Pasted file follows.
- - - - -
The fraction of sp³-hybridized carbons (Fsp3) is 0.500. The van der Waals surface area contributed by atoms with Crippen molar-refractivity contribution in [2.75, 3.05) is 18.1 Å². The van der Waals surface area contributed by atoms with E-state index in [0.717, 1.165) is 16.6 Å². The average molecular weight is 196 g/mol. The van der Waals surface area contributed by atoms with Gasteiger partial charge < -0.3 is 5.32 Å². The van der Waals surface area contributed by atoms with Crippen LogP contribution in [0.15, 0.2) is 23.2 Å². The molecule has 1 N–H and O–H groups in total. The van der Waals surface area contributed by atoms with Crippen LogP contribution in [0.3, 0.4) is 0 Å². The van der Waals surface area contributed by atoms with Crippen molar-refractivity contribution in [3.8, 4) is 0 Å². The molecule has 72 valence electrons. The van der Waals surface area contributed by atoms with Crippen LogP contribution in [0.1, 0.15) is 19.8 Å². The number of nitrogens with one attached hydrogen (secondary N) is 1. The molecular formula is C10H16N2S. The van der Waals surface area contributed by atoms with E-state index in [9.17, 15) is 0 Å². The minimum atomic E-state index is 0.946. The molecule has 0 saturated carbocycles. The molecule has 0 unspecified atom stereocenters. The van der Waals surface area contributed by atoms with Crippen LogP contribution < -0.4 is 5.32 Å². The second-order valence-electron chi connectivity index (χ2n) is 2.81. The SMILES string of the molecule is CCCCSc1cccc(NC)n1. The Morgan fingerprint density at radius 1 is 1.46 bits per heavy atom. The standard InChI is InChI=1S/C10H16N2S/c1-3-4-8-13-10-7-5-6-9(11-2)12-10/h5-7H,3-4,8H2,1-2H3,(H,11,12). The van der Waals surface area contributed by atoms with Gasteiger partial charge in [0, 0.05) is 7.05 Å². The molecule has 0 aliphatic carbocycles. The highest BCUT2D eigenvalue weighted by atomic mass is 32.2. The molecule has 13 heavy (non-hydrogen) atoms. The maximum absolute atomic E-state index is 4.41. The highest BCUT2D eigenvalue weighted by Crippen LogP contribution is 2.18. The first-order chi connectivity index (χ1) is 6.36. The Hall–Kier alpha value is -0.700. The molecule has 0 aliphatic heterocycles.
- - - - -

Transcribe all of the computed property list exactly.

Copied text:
The fraction of sp³-hybridized carbons (Fsp3) is 0.500. The van der Waals surface area contributed by atoms with Crippen molar-refractivity contribution in [2.75, 3.05) is 18.1 Å². The van der Waals surface area contributed by atoms with E-state index in [0.717, 1.165) is 16.6 Å². The average molecular weight is 196 g/mol. The van der Waals surface area contributed by atoms with Gasteiger partial charge < -0.3 is 5.32 Å². The van der Waals surface area contributed by atoms with Crippen LogP contribution in [0.15, 0.2) is 23.2 Å². The molecule has 1 N–H and O–H groups in total. The van der Waals surface area contributed by atoms with Crippen LogP contribution in [0.3, 0.4) is 0 Å². The van der Waals surface area contributed by atoms with Crippen molar-refractivity contribution in [3.8, 4) is 0 Å². The molecule has 72 valence electrons. The van der Waals surface area contributed by atoms with Crippen LogP contribution in [0.1, 0.15) is 19.8 Å². The number of nitrogens with one attached hydrogen (secondary N) is 1. The molecular formula is C10H16N2S. The van der Waals surface area contributed by atoms with E-state index in [9.17, 15) is 0 Å². The minimum atomic E-state index is 0.946. The molecule has 0 saturated carbocycles. The molecule has 0 unspecified atom stereocenters. The van der Waals surface area contributed by atoms with Crippen LogP contribution < -0.4 is 5.32 Å². The second-order valence-electron chi connectivity index (χ2n) is 2.81. The SMILES string of the molecule is CCCCSc1cccc(NC)n1. The Morgan fingerprint density at radius 1 is 1.46 bits per heavy atom. The standard InChI is InChI=1S/C10H16N2S/c1-3-4-8-13-10-7-5-6-9(11-2)12-10/h5-7H,3-4,8H2,1-2H3,(H,11,12). The van der Waals surface area contributed by atoms with Gasteiger partial charge in [0, 0.05) is 7.05 Å². The molecule has 0 aliphatic carbocycles. The highest BCUT2D eigenvalue weighted by atomic mass is 32.2. The molecule has 13 heavy (non-hydrogen) atoms. The maximum absolute atomic E-state index is 4.41. The highest BCUT2D eigenvalue weighted by Crippen LogP contribution is 2.18. The first-order chi connectivity index (χ1) is 6.36. The Hall–Kier alpha value is -0.700. The molecule has 0 aliphatic heterocycles.